The Chronicle of Higher Education reports [subscription required] a clarification by the U.S. Treasury Department of its rules about editing manuscripts from embargoed countries such as Cuba, Iran, and Syria. The Office of Foreign Assets Controls (OFAC) recently told IEEE that they can legally edit manuscripts submitted from embargoed countries, leading to a nice round of self-congratulatory back-slapping by IEEE.
But as Peter Givler points out in his article, the actual OFAC letter [PDF] bears careful reading. According to the letter, OFAC allows only minimal editing of camera-ready manuscripts, defined by an exhaustive list of eight specific activities:
- Labeling units of measurements with standard abbreviations.
- Correcting grammar and spelling to conform to standard American English.
- Changing the size of type or the weight of lines in illustrations so that the diagrams remain legible when reduced in size for publication.
- Labeling illustration captions and formatting references to conform to the style manual of the publisher.
- Sizing and positioning illustrations to fit on the page appropriately and in proper proximity to references in the text.
- Formatting mathematical equations to fit on the page appropriately and to avoid breakage between two lines in a way that is unclear.
- Ensuring that the author has supplied a biography and a photo.
- Adding page folios with publication titles and page numbers.
That's it. No other editing is allowed. Moreover, these activities are allowed only because they do not constitute "substantive or artistic enhancements of the informational material". Utter hogwash.
Even more disappointingly, the OFAC letter also specifically forbids certain activities by referees:
As we stated to you in our letter of September 30, 2003, no license from OFAC is required for IEEE to conduct the kind of activity engaged in during the peer review process, provided such activity does not result in the reviewers' substantive or artistic alterations of enhancements of the manuscript.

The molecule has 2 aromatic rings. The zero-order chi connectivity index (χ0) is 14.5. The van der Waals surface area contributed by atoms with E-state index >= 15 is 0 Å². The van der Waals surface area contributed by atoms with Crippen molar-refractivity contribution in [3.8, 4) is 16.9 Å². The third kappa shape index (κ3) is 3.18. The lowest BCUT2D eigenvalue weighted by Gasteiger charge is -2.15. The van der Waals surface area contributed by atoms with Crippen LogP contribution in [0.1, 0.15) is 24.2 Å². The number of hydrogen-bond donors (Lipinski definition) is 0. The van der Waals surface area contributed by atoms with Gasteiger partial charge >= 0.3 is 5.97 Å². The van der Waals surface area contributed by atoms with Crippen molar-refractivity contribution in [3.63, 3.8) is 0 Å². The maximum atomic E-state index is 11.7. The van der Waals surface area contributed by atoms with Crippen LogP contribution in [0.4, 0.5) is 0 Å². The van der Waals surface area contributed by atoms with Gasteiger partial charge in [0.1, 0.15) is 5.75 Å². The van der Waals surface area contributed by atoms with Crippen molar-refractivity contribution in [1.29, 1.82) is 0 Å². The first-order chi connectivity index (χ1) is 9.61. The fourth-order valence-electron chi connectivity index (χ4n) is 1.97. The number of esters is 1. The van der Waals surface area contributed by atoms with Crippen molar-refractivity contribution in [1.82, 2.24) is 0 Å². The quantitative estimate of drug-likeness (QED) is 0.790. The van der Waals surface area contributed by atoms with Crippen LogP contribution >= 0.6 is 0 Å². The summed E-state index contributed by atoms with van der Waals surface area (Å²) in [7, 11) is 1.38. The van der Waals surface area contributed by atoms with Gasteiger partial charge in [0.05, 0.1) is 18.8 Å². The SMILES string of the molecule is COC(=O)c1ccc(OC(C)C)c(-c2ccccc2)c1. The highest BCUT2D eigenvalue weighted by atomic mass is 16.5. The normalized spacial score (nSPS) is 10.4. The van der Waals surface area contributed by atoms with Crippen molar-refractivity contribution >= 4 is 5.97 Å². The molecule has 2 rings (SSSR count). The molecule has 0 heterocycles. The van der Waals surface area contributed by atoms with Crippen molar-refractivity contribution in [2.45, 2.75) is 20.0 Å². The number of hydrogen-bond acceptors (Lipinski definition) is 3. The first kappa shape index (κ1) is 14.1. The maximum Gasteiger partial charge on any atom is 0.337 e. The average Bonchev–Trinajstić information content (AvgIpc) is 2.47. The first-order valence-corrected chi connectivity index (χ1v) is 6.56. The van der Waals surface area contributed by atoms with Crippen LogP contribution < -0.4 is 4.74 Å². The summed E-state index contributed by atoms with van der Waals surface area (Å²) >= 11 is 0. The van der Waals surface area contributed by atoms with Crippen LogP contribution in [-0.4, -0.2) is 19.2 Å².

Now, I don't know about anyone else, but I put a lot of effort into my referee reports, and I'd like to think that some of them have made "substantive or artistic enhancements". Part of the referee's job, as I understand it, is to find potential bugs and ambiguities, point out missing references, and suggest possible improvements in spelling, grammar, terminology, and notation. And yes, sometimes that means rewriting entire blocks of text. Occasionally referees are even invited to become co-authors because of their contributions. Apparently, we're not allowed to do that any more:
For purposes of clarifying the application of that regulatory standard in this context, we would consider a prohibited exportation of services to occur when a collaborative interaction takes place between an author in a Sanctioned Country and one or more U.S. scholars resulting in co-authorship or the equivalent thereof.
Niiice. (To echo Givler, what else is the equivalent of co-authorship?) My department accepts a handful of Iranian PhD students every year, a few of whom work in research areas very close to mine. I also have a few Canadian colleagues who regularly organize research workshops in Cuba on topics in which I have some interest. It's not unreasonable to expect that I might someday co-author a paper with an Iranian student or one of my co-authors' Cuban co-authors. According to the fedral gubmint, I will at that moment become a felon.
I can't wait!
The relationship between IEEE and OFAC has a long and disappointing history that I won't relate here, but I can't resist pointing to Luc Devroye's exhortation to boycott (or at least sabotage) IEEE journals and conferences.
Thanks to Language Log for the heads-up.